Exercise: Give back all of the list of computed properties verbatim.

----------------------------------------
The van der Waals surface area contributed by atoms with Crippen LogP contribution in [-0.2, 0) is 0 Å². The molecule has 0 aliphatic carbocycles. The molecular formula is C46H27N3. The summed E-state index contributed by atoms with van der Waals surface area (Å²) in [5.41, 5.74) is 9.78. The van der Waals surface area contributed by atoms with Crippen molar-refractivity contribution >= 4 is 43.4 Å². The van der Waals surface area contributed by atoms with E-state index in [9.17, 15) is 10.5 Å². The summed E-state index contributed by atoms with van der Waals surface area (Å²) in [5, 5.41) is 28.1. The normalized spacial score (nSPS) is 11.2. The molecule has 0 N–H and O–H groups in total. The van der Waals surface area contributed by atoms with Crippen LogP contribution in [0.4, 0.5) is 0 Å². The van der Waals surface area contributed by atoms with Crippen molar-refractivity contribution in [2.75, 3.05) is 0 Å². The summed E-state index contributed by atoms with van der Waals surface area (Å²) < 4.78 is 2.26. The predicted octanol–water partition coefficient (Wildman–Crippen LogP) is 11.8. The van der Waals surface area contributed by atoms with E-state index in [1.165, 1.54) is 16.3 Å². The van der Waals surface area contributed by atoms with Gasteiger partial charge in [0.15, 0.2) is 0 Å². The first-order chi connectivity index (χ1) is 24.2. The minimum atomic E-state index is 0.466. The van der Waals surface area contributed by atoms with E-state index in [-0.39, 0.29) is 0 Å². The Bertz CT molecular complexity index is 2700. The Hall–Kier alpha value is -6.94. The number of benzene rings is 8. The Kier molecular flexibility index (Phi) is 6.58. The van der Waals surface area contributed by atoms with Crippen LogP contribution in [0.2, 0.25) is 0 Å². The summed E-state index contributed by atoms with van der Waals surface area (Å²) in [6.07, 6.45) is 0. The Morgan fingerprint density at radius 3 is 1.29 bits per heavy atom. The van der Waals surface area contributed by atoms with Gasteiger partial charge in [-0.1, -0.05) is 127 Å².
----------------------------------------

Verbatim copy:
The van der Waals surface area contributed by atoms with Crippen LogP contribution in [-0.2, 0) is 0 Å². The molecule has 0 aliphatic carbocycles. The molecular formula is C46H27N3. The summed E-state index contributed by atoms with van der Waals surface area (Å²) in [5.41, 5.74) is 9.78. The van der Waals surface area contributed by atoms with Crippen molar-refractivity contribution >= 4 is 43.4 Å². The van der Waals surface area contributed by atoms with E-state index in [9.17, 15) is 10.5 Å². The summed E-state index contributed by atoms with van der Waals surface area (Å²) in [5, 5.41) is 28.1. The normalized spacial score (nSPS) is 11.2. The molecule has 0 N–H and O–H groups in total. The van der Waals surface area contributed by atoms with Crippen LogP contribution in [0.4, 0.5) is 0 Å². The van der Waals surface area contributed by atoms with Crippen molar-refractivity contribution in [2.75, 3.05) is 0 Å². The summed E-state index contributed by atoms with van der Waals surface area (Å²) < 4.78 is 2.26. The predicted octanol–water partition coefficient (Wildman–Crippen LogP) is 11.8. The van der Waals surface area contributed by atoms with E-state index in [1.165, 1.54) is 16.3 Å². The van der Waals surface area contributed by atoms with Gasteiger partial charge in [0.15, 0.2) is 0 Å². The first-order chi connectivity index (χ1) is 24.2. The minimum atomic E-state index is 0.466. The van der Waals surface area contributed by atoms with E-state index in [-0.39, 0.29) is 0 Å². The Bertz CT molecular complexity index is 2700. The Hall–Kier alpha value is -6.94. The number of benzene rings is 8. The Kier molecular flexibility index (Phi) is 6.58. The van der Waals surface area contributed by atoms with Crippen LogP contribution in [0.2, 0.25) is 0 Å². The summed E-state index contributed by atoms with van der Waals surface area (Å²) in [6.07, 6.45) is 0. The Morgan fingerprint density at radius 3 is 1.29 bits per heavy atom. The van der Waals surface area contributed by atoms with Gasteiger partial charge in [-0.1, -0.05) is 127 Å².